On the other hand, Ron Paul bases his beliefs on things that are anchored in reality, such as Austrian economics.

          How many crises has Fred-onomics predicted and explained to date? lol

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        13. fred the protectionist

          "The difference between your ideals and the message Dr. Paul is spreading is that your ideals are backed by nothing. "

          You're ideas are backed up by Bush, Algore, Clinton, and the European scribblers of the 19th century (primarily British). This is the great service economy predicted by your free-trade confederates in the 1990's. Enjoy. It's great isn't it. High unemployment, disappearing middle class, Communist countries becoming superpowers, expensive raw materials such as oil and steel, brain drain... Wow isn't this amazing, thanks free traders.

          My ideas are backed up by American First protectionists such Henry Clay, Abraham Lincoln, the founding fathers, the Constitution, the Union (vs. the Confederacy who are on your side), the original Republican Party, etc.

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      2. fred the protectionist

        "They make cheaper consumer goods in the perspective of the businessman."

        Yup, the rich get richer and Americans lose their jobs and vote socialist.

        "Logically, if the stereo was cheaper to produce domestically they wouldn’t manufacture it in China."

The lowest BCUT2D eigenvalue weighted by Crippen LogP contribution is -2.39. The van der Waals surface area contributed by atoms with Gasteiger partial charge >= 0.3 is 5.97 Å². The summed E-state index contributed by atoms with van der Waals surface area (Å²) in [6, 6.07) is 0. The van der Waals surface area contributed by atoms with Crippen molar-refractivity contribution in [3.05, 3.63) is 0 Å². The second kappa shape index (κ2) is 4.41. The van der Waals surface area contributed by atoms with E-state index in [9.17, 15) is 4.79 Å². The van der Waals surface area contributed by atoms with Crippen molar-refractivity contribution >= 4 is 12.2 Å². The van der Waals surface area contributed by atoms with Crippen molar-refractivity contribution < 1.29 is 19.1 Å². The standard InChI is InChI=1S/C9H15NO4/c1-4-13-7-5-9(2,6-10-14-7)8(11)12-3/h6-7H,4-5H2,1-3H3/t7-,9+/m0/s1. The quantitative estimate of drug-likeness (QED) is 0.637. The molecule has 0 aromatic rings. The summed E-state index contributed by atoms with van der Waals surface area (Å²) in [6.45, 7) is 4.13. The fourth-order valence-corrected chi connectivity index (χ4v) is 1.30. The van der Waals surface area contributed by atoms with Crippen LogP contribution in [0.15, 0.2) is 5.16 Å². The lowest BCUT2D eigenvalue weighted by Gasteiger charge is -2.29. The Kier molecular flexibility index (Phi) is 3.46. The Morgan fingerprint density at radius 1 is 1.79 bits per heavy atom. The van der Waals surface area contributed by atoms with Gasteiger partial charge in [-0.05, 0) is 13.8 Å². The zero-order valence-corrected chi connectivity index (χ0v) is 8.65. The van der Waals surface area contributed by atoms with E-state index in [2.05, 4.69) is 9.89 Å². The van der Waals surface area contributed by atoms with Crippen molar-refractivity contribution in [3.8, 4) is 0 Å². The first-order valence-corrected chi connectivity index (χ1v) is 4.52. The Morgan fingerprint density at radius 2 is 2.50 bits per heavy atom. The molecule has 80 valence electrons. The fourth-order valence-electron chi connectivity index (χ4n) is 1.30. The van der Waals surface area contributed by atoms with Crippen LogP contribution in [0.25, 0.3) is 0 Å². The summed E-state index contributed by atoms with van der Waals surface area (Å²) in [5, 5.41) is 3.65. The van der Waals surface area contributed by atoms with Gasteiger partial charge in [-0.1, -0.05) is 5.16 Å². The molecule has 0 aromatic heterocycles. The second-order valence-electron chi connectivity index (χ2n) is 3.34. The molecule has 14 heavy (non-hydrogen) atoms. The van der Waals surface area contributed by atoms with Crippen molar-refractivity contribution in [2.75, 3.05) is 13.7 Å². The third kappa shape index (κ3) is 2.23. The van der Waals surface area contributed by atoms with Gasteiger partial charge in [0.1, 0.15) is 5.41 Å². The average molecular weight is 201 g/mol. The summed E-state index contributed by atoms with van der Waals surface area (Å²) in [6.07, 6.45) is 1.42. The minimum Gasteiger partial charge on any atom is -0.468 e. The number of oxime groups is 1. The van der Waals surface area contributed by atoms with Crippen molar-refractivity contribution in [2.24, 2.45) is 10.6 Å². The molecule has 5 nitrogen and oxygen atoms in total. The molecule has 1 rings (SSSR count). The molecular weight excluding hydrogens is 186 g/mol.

Logically, every American will lose their jobs. There are over 3 billion people on the planet earning Chinese wages, and only a quarter of a billion Americans.

        "innovation allows production of technologies that other countries can’t produce yet."

        Actually innovation and labor saving mechanization is lessened a great deal when you use cheap foreign slave labor.

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        1. EndtheFed

          Then the US should work to maintain competitive levels of innovation and education, as I've been saying all along.

          That does not translate into "Americans should earn slave wages". Actually it;s the exact opposite since it is innovation and education that makes a worker productive. Productivity determines wage.

          I don't expect you to understand, considering I have arrived at that conclusion using LOGIC (something you simply must lack).

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        2. fred the protectionist

          "Then the US should work to maintain competitive levels of innovation and education,"